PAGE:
California Gun Control: 15 New Laws Signed

California Governor Gavin Newsom shares his reaction to two mass shootings over the weekend in Texas and Ohio during a press conference, Monday, August 5, 2019, at the California State Capitol in Sacramento. On his left is Mark Ghilarducci, the director of Cal OES and on his right is Xavier Becerra, Attorney General of California. Image via Sacramento Bee, SacBee.com

Gov. Gavin Newsom on Friday toughened California’s already strict gun control laws, signing fifteen bills that broadly expand the state’s “red flag” law and limit the purchase of semiautomatic rifles by individuals to one per month.

Newsom, who was elected last year on a campaign that promised strict limits on firearms, signed the bills passed in response to recent mass shootings. Using the tired language of “epidemic” gun violence Newsom would see California reclaim its top spot as the most restrictive state in the nation to own a firearm and give only lip service to respecting the 2nd Amendment.

“This continues California’s leadership in terms of gun safety,” Newsom said while signing the bill.

Absolutely sir, because your other measures have proven so effective in stopping the violence in your cities.

Senate Bill 61, prohibits Californians from buying more than one semiautomatic rifle per month. It also bans the sale of semiautomatic centerfire rifles to people younger than 21, removing a provision of the law that allowed younger people to buy such guns if they have a hunting license. I can just hear all the violent individuals of the west coast giving up and turning their hearts to peace.

“Our efforts to keep high-capacity weapons out of the hands of teenagers, continuing to close loopholes in law, and working with the DOJ and governor’s office this past year on this slate of bills is important and appropriate work that will continue to make our communities safer,” Anthony Portantino, the bill’s author, said Friday.

Was there a recent epidemic of licensed hunters losing their minds we needed to be concerned about? No? Just domestic terrorists who will pay this law just as much heed as all the others they ignore? Right, just checking.

Limiting Personal Sales

Another Portantino measure signed by Newsom reduces the number of firearms an unlicensed individual (Non-FFL) is able to sell each year and the frequency with which they are able to sell.

So more government intervention in your property rights, that will certainly curb those gang killings. Don’t they already ignore a background check law too?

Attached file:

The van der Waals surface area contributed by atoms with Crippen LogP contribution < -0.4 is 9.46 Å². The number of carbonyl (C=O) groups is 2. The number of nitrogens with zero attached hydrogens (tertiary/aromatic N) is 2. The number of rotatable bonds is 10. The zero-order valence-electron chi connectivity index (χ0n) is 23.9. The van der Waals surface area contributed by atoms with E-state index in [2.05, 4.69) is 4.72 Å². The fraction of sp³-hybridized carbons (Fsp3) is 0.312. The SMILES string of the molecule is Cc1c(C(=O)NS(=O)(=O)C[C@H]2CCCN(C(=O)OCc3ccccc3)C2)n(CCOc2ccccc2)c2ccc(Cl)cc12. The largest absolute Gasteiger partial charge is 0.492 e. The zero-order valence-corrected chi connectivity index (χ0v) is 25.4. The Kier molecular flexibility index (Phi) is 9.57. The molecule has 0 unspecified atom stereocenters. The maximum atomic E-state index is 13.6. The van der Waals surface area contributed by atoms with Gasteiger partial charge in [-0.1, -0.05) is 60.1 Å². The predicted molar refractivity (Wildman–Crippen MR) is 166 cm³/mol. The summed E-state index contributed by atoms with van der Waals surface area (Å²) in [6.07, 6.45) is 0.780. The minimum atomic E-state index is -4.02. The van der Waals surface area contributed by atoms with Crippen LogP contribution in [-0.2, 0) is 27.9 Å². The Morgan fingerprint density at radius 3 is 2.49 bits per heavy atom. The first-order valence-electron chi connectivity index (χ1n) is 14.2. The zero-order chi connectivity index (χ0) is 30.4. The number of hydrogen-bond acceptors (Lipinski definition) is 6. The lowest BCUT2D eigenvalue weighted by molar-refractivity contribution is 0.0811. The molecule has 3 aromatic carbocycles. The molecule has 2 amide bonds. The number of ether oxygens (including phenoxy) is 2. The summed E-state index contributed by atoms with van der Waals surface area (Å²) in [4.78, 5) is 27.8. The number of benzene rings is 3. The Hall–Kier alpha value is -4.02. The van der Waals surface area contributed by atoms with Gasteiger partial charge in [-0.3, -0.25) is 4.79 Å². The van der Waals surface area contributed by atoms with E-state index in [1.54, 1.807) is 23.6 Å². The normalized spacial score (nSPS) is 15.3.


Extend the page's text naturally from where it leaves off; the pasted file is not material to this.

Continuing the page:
“It is my hope that these bills can prevent a future horrendous violent situation,” Portantino said.

Yeah… hope is all you have there, bud. I hate to have to remind you that the people who you are trying to prevent doing violence on the general population are undeterred by your efforts. They don’t think like you do. And the hypothetical ‘if it can save just one life’ is a terrible justification for policy decisions. It’s an emotional plea, not a reasoned plan.

Reasoned Opposition Fell on Deaf Ears

Republican legislators opposed the one-gun-a-month bill and criticized the state for failing to remove guns from the hands of thousands of felons and people judged by the court to be severely mentally ill as it is already empowered to do. The state will not utilize its already empowered resources to pursuit felon in possession charges.

“Instead we continue to do more and more legislation that interferes with the law-abiding citizen’s right to own and possess firearms, which is their constitutional right to do,” said Assemblyman James Gallagher (R-Yuba City).

The reasoning for the lack of prosecution is sound, they don’t consider these people to be an above average threat. Without evidence that a violent crime is imminent a felon possessing a gun is about as much a concern as anyone else. If that felon has a history of violent crimes, especially recent, that’s a different matter and there is far more cause to be worried.

However, a poll found that 68% of Californians say laws covering the sale of guns should be stricter. The poll, released Oct. 2 by the nonpartisan Public Policy Institute of California, found that 38% of state residents said they are very concerned about the threat of a mass shooting in their area, up from 28% who had the same fear in a PPIC poll two years ago.

Unfortunately, what this poll likely illustrates is mass ignorance of the topic.

Should there be concern for mass shootings and other high casualty attacks?

Yes! It’s a regular topic here, but we also point out that violence against your person is a low probability high impact event.

But it gets treated in the media like a high probability high impact, because it’s scary. The subtle undertone, deliberately in many cases, is that without legislative action this will happen again. And the inference drawn then is the belief it will happen to you, this is encouraged by way these events are reported on. This inference draws support for any measure that states it can prevent the bad thing from happening.

It uses emotive support in place of reason. Per usual… Good luck my California friends.